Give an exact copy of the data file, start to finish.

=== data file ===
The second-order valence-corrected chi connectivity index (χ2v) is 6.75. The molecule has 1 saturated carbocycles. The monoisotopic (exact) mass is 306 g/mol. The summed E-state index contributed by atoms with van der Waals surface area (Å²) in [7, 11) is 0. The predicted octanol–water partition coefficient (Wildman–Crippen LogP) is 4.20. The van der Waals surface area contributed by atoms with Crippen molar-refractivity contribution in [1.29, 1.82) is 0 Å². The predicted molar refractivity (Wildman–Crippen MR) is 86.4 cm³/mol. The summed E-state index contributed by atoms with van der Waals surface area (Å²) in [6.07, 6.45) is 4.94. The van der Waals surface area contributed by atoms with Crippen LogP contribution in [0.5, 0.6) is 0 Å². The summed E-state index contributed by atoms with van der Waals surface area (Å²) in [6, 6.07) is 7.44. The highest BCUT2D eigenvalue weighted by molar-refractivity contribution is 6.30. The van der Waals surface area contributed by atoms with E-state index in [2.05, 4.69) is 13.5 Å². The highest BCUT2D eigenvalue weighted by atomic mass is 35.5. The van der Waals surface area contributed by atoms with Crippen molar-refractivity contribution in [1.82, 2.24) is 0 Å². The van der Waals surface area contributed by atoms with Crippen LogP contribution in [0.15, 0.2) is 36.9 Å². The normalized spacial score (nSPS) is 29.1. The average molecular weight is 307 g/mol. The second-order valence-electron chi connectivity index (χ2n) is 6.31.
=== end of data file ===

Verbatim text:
The second-order valence-corrected chi connectivity index (χ2v) is 6.75. The molecule has 1 saturated carbocycles. The monoisotopic (exact) mass is 306 g/mol. The summed E-state index contributed by atoms with van der Waals surface area (Å²) in [7, 11) is 0. The predicted octanol–water partition coefficient (Wildman–Crippen LogP) is 4.20. The van der Waals surface area contributed by atoms with Crippen molar-refractivity contribution in [1.29, 1.82) is 0 Å². The predicted molar refractivity (Wildman–Crippen MR) is 86.4 cm³/mol. The summed E-state index contributed by atoms with van der Waals surface area (Å²) in [6.07, 6.45) is 4.94. The van der Waals surface area contributed by atoms with Crippen LogP contribution in [0.5, 0.6) is 0 Å². The summed E-state index contributed by atoms with van der Waals surface area (Å²) in [6, 6.07) is 7.44. The highest BCUT2D eigenvalue weighted by molar-refractivity contribution is 6.30. The van der Waals surface area contributed by atoms with E-state index in [2.05, 4.69) is 13.5 Å². The highest BCUT2D eigenvalue weighted by atomic mass is 35.5. The van der Waals surface area contributed by atoms with Crippen molar-refractivity contribution in [1.82, 2.24) is 0 Å². The van der Waals surface area contributed by atoms with Crippen LogP contribution in [0.15, 0.2) is 36.9 Å². The normalized spacial score (nSPS) is 29.1. The average molecular weight is 307 g/mol. The second-order valence-electron chi connectivity index (χ2n) is 6.31.